The changing face of downtown Dover

My small city is the seventh oldest settlement in the continental United States, not that there’s a lot left from its first century, when the place was largely on the sometimes troubled frontier of English dominion.

As a working-class mill town, it developed more modestly than more prosperous harbor towns like Portsmouth to the south or Portland to the northeast or Newburyport to the southwest.

Our downtown is catching up, though. A small but significant building boom is under way.

As I recently posted, the old ramshackle Robbins Block has been razed to make way for the new Orpheum apartments and shops, taking their name from the small movie theater that was once part of the site. One big plus is that a traffic bottleneck on Chestnut street will be eliminated by adding a new lane as part of the deal.

The idea of boosting the number of residents downtown was revolutionary back in the ’60s when Jane Jacobs took on the politics of urban renewal – or urban destruction, as it often became. But now mixed use districts are trendy, as the conversions in the Cocheco mill are demonstrating.

We did erect a parking garage a few years ago – not the most aesthetically harmonious structure but welcoming to shoppers and visitors and now residents, too. Plus, it’s a place for them to put their vehicles overnight during the seasonal ban on on-street parking to allow for snow removal.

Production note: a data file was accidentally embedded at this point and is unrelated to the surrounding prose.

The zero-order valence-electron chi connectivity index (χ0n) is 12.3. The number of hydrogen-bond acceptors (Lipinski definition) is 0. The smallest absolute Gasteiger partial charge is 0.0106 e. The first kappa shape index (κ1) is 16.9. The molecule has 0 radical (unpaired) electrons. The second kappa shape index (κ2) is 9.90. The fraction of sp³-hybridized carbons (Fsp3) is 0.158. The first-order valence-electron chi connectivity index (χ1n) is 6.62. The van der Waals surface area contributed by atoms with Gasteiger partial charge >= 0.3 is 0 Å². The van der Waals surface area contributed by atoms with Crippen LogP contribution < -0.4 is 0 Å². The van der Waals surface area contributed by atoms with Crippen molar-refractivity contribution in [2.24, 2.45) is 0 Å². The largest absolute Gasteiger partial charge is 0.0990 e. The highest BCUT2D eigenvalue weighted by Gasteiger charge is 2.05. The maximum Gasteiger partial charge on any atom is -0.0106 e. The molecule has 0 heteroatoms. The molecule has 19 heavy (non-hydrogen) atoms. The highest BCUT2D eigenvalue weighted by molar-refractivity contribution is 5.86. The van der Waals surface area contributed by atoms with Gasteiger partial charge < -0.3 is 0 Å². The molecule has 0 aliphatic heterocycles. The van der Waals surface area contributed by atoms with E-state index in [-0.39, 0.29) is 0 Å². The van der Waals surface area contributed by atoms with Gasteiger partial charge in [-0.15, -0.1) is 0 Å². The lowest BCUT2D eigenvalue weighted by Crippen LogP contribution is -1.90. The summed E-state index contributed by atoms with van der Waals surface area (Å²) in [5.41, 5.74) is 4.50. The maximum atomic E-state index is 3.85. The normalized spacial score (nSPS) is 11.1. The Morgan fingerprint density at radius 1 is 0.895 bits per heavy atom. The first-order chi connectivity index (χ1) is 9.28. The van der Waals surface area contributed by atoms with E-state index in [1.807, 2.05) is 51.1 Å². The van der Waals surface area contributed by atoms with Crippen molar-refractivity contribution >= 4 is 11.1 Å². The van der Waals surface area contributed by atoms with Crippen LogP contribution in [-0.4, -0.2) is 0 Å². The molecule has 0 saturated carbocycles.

Around the same time, lawyer Dave Bamford and his associates erected their six-story Riparia luxury apartments along the Cocheco River, replacing a parking lot. Its ground-floor retail space, however, is still looking for a suitable restaurant or other commercial tenant. At the moment, the site’s still around the corner from most of the flow of pedestrians.

In another deal, a city parking lot by the railroad tracks on Third Street is becoming more housing and commercial space.

Just to the north of the downtown, the former St. Charles Roman Catholic church, plagued with serious structural damage, has been razed and replaced with Bradley Commons and what’s touted as affordable housing, as has the Woodbury Mills behind it.

All of this means the downtown will have more population density, and that encourages pedestrian traffic, safety, and stores supporting residents. An existing family-owned supermarket and a hardware store, for instance, are bound to get a boost.

When I first came to town three decades ago, the mills were derelict. Many of the windows were covered in plywood. And then the visionary developer Joseph Sawtelle went to work, transforming them for a new generation of business and retail innovation. Since they sit at the heart of downtown, the new energy revitalized much more than the former calico factory.

I am curious, though, about the impact – if any – of the new Dover Pointe Place luxury apartments for 55-plus adults behind the Bill Dube Ford and Toyota dealership about a mile south of downtown. It includes several blocks of neo-downtown retailing – like a mall, a downtown without the town, except for the condos overhead and close-in. The tone is definitely upscale, unlike the incubator fringe of a typical downtown.

Will it be competition? Too far off the beaten path? Or add to the attraction of the city as a destination for shoppers and diners?

One thing for certain. These are signs of growth and optimism.

What’s going on in your community?

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